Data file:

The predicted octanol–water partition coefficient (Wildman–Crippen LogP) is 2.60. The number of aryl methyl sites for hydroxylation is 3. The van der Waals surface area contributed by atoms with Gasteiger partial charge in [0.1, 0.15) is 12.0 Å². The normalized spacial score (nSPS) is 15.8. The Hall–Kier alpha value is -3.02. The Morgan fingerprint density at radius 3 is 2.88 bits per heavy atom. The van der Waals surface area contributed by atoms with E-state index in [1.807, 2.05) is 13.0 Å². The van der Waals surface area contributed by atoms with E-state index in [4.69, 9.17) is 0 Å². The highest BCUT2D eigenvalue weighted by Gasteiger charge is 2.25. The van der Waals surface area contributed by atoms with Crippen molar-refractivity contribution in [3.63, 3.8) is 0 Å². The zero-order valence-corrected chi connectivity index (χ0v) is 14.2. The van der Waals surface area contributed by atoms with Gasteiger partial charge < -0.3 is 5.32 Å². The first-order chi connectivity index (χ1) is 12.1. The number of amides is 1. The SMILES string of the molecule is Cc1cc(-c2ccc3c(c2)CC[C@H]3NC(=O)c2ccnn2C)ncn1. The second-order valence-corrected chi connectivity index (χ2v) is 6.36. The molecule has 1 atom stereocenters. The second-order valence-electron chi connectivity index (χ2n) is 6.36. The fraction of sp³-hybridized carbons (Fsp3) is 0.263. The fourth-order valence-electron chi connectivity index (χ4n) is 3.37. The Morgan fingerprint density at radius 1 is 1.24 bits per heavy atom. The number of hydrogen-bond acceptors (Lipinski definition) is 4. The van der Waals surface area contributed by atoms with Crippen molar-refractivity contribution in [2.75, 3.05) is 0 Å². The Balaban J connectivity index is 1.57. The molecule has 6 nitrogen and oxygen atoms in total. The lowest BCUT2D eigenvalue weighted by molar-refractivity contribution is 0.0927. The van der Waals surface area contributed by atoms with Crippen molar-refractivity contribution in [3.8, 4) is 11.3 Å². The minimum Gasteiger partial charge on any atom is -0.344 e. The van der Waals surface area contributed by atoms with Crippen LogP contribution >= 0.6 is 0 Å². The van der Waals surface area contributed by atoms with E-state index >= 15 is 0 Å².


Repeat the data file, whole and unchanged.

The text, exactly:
The predicted octanol–water partition coefficient (Wildman–Crippen LogP) is 2.60. The number of aryl methyl sites for hydroxylation is 3. The van der Waals surface area contributed by atoms with Gasteiger partial charge in [0.1, 0.15) is 12.0 Å². The normalized spacial score (nSPS) is 15.8. The Hall–Kier alpha value is -3.02. The Morgan fingerprint density at radius 3 is 2.88 bits per heavy atom. The van der Waals surface area contributed by atoms with E-state index in [1.807, 2.05) is 13.0 Å². The van der Waals surface area contributed by atoms with E-state index in [4.69, 9.17) is 0 Å². The highest BCUT2D eigenvalue weighted by Gasteiger charge is 2.25. The van der Waals surface area contributed by atoms with Crippen molar-refractivity contribution in [3.63, 3.8) is 0 Å². The zero-order valence-corrected chi connectivity index (χ0v) is 14.2. The van der Waals surface area contributed by atoms with Gasteiger partial charge < -0.3 is 5.32 Å². The first-order chi connectivity index (χ1) is 12.1. The number of amides is 1. The SMILES string of the molecule is Cc1cc(-c2ccc3c(c2)CC[C@H]3NC(=O)c2ccnn2C)ncn1. The second-order valence-corrected chi connectivity index (χ2v) is 6.36. The molecule has 1 atom stereocenters. The second-order valence-electron chi connectivity index (χ2n) is 6.36. The fraction of sp³-hybridized carbons (Fsp3) is 0.263. The fourth-order valence-electron chi connectivity index (χ4n) is 3.37. The Morgan fingerprint density at radius 1 is 1.24 bits per heavy atom. The number of hydrogen-bond acceptors (Lipinski definition) is 4. The van der Waals surface area contributed by atoms with Crippen molar-refractivity contribution in [2.75, 3.05) is 0 Å². The Balaban J connectivity index is 1.57. The molecule has 6 nitrogen and oxygen atoms in total. The lowest BCUT2D eigenvalue weighted by molar-refractivity contribution is 0.0927. The van der Waals surface area contributed by atoms with Crippen molar-refractivity contribution in [3.8, 4) is 11.3 Å². The minimum Gasteiger partial charge on any atom is -0.344 e. The van der Waals surface area contributed by atoms with Crippen LogP contribution >= 0.6 is 0 Å². The van der Waals surface area contributed by atoms with E-state index >= 15 is 0 Å².